Opportunity Finds ‘Blueberry Muffins’ on Mars
NASA this week released new images, taken by Opportunity’s Pancam and microscopic imager, that show small spheres embedded in the layered rock. Steve Squyres, principle investigator for the MER mission, said the spheres looked "like blueberries in a muffin."
The rock, which has been dubbed "Stone Mountain," is at the far right edge of Opportunity Ledge, the bedrock outcrop that lies exposed within the crater where the rover landed. The bulk, or "matrix," of the rock, is composed of very thin layers. The spheres, or "spherules," embedded in the matrix, are about half a centimeter (about two-tenths of an inch) across.
|The blue filter on Pancam applied to the feature called ‘Snout’ on the far right side of an arc that is thought to be bedrock and stretches half the circumference of the crater. Click image for larger view.
The spherules "may be different in composition" than the layered rock, Squyres said. The layered rock is tan, while the spherules are gray. And the spherules, many of which are scattered on the ground in front of Stone Mountain, do not appear to weather as readily as the matrix, leading scientists to suspect they are made up of harder material.
The science team has come up with a smorgasbord of theories about how the matrix and the spherules embedded within it may have formed.
The best clue to the composition of the layered rock is its weathering pattern. It is weathering "the way you’d expect an extremely fine-grained sediment, or a very fine-grained ash, to weather," Squyres said. This has led scientists to conclude that it is composed either of volcanic ash or of wind-blown dust that has been compacted into a sedimentary rock. In neither case would water have played any role in forming the layered rock.
Squyres ruled out the possibility that the rock could be a sandstone, because sandstone is composed of coarser grains. "This isn’t a coarse-grained rock," he said.
|Sphere embedded in matrix layer. Click image for larger view.
Three hypotheses remain on the table about the origin of the spherules, said Squyres, but "one of them’s fading fast." Losing favor is the notion that they are lapilli, small globs of airborne volcanic ash that stick together, forming spheres that then fall to Earth. Although the size and shape of the spherules in Stone Mountain are consistent with lapilli, Squyres said, lapilli "tend to be made of the same stuff as the matrix in which they’re embedded." Visual inspection, however, indicates that the spherules are made of different material than the matrix rock.
Another possibility, one that is still in vogue, is that the spherules formed from molten rock that was sprayed or splashed into the air, where it froze into little droplets. An impact with enough energy to melt rock or lava splashed around during a volcanic eruption "can throw these little spherical grains up in the air and then you’ll get these little glass beads that’ll fall down on the surface," Squyres said.
The third contender is that the spherules are "what geologists call concretions." Concretions form when water flows through a rock, carrying tiny bits of dissolved sediment along with it. The sediment "precipitates around a nucleation site," Squyres explained, "and it grows these little spherical granules within the rock."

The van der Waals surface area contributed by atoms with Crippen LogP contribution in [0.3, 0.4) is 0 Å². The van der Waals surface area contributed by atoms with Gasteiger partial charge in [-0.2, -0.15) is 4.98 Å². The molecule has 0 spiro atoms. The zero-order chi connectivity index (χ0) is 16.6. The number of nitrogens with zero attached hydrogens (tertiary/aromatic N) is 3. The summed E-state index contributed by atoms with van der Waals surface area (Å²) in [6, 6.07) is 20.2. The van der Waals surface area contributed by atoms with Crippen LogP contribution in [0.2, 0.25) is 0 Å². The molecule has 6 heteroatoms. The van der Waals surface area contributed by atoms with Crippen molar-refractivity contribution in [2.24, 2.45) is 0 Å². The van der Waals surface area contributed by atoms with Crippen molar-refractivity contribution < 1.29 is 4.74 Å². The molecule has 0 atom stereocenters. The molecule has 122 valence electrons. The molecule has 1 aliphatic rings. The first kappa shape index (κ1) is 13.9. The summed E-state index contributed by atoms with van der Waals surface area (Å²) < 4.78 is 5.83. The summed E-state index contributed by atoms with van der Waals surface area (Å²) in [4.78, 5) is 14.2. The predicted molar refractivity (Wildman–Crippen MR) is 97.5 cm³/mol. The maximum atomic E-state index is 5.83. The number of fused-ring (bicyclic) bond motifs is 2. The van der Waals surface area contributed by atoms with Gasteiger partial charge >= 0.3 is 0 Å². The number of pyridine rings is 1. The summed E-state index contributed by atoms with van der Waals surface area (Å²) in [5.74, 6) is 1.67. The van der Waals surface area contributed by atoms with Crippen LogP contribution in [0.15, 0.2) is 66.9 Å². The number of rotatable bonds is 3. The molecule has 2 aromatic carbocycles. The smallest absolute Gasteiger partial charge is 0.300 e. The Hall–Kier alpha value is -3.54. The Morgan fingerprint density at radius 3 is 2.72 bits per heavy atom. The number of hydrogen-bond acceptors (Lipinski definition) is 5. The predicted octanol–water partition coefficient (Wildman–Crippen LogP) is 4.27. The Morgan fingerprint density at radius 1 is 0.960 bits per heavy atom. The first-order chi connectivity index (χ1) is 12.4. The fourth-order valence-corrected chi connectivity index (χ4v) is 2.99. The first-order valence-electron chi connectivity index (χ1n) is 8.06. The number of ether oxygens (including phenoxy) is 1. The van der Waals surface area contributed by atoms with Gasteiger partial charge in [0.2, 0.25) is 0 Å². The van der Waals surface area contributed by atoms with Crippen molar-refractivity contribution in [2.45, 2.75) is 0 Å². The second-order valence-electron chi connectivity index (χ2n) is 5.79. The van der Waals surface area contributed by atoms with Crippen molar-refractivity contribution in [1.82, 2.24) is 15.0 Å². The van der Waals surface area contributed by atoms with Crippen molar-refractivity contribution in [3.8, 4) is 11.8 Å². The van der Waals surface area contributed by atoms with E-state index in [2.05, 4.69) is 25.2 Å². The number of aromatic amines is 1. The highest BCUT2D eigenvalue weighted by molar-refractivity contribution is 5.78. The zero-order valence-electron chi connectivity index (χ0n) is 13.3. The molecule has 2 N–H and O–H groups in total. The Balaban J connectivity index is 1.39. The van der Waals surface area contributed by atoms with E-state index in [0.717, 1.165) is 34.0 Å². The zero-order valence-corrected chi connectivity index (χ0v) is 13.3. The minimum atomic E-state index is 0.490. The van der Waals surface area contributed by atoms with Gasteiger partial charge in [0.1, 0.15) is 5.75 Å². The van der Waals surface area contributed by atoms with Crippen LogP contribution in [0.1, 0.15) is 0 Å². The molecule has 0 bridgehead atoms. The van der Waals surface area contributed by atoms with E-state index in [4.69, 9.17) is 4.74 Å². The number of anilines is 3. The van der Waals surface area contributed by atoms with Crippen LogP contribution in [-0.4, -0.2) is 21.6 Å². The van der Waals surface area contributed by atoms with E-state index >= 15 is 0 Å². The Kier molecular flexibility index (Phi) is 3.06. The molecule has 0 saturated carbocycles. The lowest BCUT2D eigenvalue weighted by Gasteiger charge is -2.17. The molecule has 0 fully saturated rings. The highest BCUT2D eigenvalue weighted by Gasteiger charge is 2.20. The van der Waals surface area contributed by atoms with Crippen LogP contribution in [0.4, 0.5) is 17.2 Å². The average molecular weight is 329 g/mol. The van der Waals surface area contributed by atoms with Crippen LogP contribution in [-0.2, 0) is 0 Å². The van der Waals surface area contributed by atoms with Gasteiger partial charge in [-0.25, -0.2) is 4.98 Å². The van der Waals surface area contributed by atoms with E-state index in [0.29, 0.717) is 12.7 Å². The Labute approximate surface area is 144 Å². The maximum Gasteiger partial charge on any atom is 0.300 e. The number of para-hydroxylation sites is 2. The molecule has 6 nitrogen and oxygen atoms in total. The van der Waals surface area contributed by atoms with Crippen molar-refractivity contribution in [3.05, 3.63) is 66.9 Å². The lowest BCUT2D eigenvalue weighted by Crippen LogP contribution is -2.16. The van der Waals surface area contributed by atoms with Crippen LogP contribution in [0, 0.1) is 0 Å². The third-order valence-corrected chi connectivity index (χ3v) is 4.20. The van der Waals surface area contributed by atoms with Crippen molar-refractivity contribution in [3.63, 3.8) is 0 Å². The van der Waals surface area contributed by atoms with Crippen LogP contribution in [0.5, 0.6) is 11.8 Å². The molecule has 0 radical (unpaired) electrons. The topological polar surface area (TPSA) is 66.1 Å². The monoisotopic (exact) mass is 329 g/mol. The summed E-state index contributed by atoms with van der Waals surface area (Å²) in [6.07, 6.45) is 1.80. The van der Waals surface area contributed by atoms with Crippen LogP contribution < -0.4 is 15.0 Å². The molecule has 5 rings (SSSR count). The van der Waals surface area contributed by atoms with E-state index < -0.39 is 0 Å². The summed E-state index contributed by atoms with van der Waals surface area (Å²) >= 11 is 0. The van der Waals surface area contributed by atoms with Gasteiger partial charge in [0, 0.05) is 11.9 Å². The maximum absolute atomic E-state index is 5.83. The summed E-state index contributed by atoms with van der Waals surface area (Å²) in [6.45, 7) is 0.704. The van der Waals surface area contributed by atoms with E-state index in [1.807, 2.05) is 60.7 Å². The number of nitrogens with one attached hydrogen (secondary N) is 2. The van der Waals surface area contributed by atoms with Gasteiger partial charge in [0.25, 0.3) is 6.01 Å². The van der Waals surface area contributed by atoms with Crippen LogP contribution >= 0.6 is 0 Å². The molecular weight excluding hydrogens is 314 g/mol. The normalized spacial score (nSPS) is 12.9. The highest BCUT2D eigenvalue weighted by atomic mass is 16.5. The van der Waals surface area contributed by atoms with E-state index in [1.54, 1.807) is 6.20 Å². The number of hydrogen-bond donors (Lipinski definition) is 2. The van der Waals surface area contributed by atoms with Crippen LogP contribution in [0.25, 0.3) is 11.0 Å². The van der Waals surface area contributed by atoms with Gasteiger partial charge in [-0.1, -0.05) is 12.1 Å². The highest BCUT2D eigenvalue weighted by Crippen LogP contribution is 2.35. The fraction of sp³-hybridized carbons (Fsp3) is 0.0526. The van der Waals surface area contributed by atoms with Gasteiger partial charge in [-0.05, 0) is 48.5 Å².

It may be possible for mission scientists to determine which of these theories is correct using only visual clues. To this end, the science team plans to take a series of microscopic images of different regions of the outcrop to better understand the physical relationship between the layers and the spherules.
If the spherules are concretions, there may be places where a layer cuts across both the matrix rock and a spherule. "So if we see one of these little spherical guys with a layer running through it," said Squyres, "that would favor the concretion idea."
But if the spherules are droplets of molten lava or rock melted by an impact, Squyres said, one might see places where hot, newly formed spherules had deformed the rock, "and then layers that are deposited subsequently could appear to be sort of draped over the top" of the spherules.
|The Instrument Deployment Device is a four-instrument robotic arm, which swivels like a turret to apply different rock diagnostics for visual, chemical or mechanical analyses. Click image for larger view.
Credit:NASA/JPL/ Cornell/ D. Maas
If visual evidence doesn’t give the science team enough information to pick one theory over another, additional measurements taken by the rover’s instruments, particularly by the Mössbauer spectrometer, should help them to make a final determination.
As for hematite, the iron-bearing mineral that initially motivated scientists to send a rover to Meridiani Planum, its story may lie elsewhere. The science team is all but certain that there is no hematite in the layered matrix rock that comprises the bulk of the bedrock outcrop. But whether or not there is hematite in the spherules remains an open question.
"I think the key to answering that," Squyres said, "is going to be to use Pancam to find a place where there’s a lot of these spherules, go up to it, RAT it and then look at it carefully with the Mössbauer spectrometer. There is no question, though, that the highest concentration of hematite is actually above the outcrop."